Tampa Bay Buccaneers Coaching Search: Breaking Down the Newest Candidates
Breathe a sigh of relief, Buccaneer fans. There will be a legitimate coaching search in Tampa Bay after all.
A couple of days removed from the possible scenario of having Mike Sherman, and only Mike Sherman, as a coaching candidate, we finally have the wide examination of coaches we were promised last week.
If there's one word to describe the Tampa Bay Buccaneers' coaching search, it would be this: experience.
The Bucs, going completely the other way from their last hire, Raheem Morris, have decided to hone in on interviewing those who have already had head coaching experience in the NFL.
That has been the theme, at least for now, in their search for a new coach after firing Morris at the beginning of 2012.
Sherman, Marty Schottenheimer, Wade Phillips and Brad Childress have all been reported as candidates for the job in Tampa Bay, along with Bengals defensive coordinator Mike Zimmer (who does not have previous head coaching experience).
Here's a breakdown of a new group of individuals who have been named to the list of Tampa Bay's possible suitors.
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Scheduled to be interviewed today by the Bucs, former Vikings head coach Brad Childress has suddenly emerged as a candidate to be at the coaching helm in Tampa Bay.
In his five seasons in Minnesota, Childress compiled a regular season record of 39-35 and won the NFC North on two occasions.
But that may be about all there is good to say when it comes to Childress. Whether he's to blame, he lost respect from his players near the end of his run as the Vikings head coach, and was not in control of Brett Favre and the other veterans on the team.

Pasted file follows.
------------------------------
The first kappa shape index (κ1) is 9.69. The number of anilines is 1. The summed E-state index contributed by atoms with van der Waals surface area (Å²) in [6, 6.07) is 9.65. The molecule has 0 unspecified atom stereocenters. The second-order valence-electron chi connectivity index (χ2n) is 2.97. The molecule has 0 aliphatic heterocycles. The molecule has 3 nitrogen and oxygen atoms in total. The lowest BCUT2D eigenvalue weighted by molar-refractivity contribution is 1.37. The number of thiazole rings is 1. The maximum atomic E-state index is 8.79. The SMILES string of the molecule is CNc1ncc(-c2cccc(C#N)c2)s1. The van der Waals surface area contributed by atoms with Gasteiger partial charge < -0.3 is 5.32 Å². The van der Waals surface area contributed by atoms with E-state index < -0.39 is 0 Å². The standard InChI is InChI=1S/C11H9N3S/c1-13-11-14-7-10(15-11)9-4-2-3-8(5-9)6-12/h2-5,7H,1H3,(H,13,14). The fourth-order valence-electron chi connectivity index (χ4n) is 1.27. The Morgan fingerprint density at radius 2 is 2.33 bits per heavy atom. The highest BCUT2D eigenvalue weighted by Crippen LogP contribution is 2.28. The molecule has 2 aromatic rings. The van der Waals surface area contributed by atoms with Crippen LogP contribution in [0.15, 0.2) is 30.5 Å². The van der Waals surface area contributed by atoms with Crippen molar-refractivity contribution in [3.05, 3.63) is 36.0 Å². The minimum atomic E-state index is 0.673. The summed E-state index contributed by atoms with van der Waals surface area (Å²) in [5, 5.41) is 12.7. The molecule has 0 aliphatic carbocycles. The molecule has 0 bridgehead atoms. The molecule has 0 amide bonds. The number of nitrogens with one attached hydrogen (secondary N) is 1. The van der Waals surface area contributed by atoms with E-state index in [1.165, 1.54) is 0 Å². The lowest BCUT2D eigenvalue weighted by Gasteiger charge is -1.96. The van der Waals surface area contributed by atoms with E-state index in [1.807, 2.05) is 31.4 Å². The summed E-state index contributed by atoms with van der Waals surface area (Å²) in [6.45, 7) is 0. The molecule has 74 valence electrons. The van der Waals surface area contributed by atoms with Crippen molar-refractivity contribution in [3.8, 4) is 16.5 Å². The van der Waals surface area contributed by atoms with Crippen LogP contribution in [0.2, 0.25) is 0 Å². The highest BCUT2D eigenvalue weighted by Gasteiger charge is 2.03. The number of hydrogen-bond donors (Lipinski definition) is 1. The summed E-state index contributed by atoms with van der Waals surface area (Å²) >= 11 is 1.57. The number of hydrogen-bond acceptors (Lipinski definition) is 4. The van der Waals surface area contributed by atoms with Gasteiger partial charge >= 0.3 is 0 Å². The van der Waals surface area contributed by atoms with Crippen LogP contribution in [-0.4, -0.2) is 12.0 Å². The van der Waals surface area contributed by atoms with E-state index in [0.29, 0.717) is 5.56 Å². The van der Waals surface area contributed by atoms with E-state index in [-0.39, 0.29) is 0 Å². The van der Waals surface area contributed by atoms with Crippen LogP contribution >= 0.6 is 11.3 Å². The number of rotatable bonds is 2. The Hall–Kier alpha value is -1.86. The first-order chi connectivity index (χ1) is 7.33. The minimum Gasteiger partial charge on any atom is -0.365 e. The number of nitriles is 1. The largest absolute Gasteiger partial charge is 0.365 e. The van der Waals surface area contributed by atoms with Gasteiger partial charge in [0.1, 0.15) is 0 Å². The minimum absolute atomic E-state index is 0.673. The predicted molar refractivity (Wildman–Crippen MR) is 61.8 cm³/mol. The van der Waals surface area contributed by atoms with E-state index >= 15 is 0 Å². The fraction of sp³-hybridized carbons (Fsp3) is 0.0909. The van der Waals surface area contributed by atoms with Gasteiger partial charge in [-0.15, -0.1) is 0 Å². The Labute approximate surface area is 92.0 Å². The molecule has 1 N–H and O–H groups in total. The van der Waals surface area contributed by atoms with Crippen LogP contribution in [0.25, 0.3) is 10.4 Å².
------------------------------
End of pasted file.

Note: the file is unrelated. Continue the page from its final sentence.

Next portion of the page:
Not in control. Haven't we heard those words before? In that case, Childress is the last coach Tampa Bay needs. Well, other than Mike Sherman, maybe.
With Childress' offensive background, he may be able to help develop Josh Freeman, along with running a younger group that he didn't have (especially at quarterback) in Minnesota.
But Childress doesn't seem to be true head coaching material and lacks responsibility with the position. He also would be the polar opposite of the attitude the next head coach in Tampa would need: a guy that holds his players accountable and keeps them disciplined.
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Wade Phillips is currently on a tremendous run with the Houston Texans as the team's defensive coordinator with a defense that rivals the best in the league.
Phillips has held the head coaching position in Buffalo, Denver and Dallas. His last venture as a head coach, with the Cowboys, never quite got off the ground. But considering the position he was in, it's not certain many other coaches would have succeeded in his spot.
Phillips has compiled a total record of 79-57, a solid record for an overall solid coach. Many problems surfaced in his time with the Cowboys, and much of the blame that was put on Phillips seemed unwarranted.
But now he has moved on to nearby Houston, where he has a stifling defense ranked near or at the top of most major categories.
There are, however, two things that should make Tampa Bay move on from further consideration of him.
One, the Bucs are in need of an offensive mind at the helm. If not, the Bucs should make sure they are getting one of the top offensive coordinators in the game.
The second problem with Phillips is the way he treats his players, which is in a "buddy-buddy" manner. Dallas was not disciplined enough for that kind of coach, and neither are the Bucs, which we clearly observed with Raheem Morris.
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Marty Schottenheimer was considered one of the better coaches in the league several years ago, and with his NFL coaching career seemingly over, was likely a Super Bowl ring away from legendary status.